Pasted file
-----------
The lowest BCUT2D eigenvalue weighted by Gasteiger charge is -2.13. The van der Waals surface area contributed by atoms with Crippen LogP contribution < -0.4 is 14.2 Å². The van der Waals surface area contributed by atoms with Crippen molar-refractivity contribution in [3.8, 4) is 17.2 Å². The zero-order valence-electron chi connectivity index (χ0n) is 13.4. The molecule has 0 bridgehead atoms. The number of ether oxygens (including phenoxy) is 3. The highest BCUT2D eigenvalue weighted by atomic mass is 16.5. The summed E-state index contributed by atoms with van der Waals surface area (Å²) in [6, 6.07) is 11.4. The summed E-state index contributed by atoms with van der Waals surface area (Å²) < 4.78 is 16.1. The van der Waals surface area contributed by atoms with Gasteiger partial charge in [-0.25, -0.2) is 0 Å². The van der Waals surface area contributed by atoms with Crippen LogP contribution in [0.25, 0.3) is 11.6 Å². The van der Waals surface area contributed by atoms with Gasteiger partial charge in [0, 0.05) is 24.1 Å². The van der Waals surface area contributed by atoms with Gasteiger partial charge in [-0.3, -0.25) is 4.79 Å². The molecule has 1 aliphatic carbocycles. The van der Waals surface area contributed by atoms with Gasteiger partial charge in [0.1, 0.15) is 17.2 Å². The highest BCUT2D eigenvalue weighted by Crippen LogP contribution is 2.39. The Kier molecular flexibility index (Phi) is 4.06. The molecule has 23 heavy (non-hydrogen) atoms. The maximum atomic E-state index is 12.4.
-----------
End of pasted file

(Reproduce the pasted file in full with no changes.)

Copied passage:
The lowest BCUT2D eigenvalue weighted by Gasteiger charge is -2.13. The van der Waals surface area contributed by atoms with Crippen LogP contribution < -0.4 is 14.2 Å². The van der Waals surface area contributed by atoms with Crippen molar-refractivity contribution in [3.8, 4) is 17.2 Å². The zero-order valence-electron chi connectivity index (χ0n) is 13.4. The molecule has 0 bridgehead atoms. The number of ether oxygens (including phenoxy) is 3. The highest BCUT2D eigenvalue weighted by atomic mass is 16.5. The summed E-state index contributed by atoms with van der Waals surface area (Å²) in [6, 6.07) is 11.4. The summed E-state index contributed by atoms with van der Waals surface area (Å²) < 4.78 is 16.1. The van der Waals surface area contributed by atoms with Gasteiger partial charge in [-0.25, -0.2) is 0 Å². The van der Waals surface area contributed by atoms with Crippen LogP contribution in [0.25, 0.3) is 11.6 Å². The van der Waals surface area contributed by atoms with Gasteiger partial charge in [0, 0.05) is 24.1 Å². The van der Waals surface area contributed by atoms with Gasteiger partial charge in [-0.3, -0.25) is 4.79 Å². The molecule has 1 aliphatic carbocycles. The van der Waals surface area contributed by atoms with Gasteiger partial charge in [0.1, 0.15) is 17.2 Å². The highest BCUT2D eigenvalue weighted by Crippen LogP contribution is 2.39. The Kier molecular flexibility index (Phi) is 4.06. The molecule has 23 heavy (non-hydrogen) atoms. The maximum atomic E-state index is 12.4.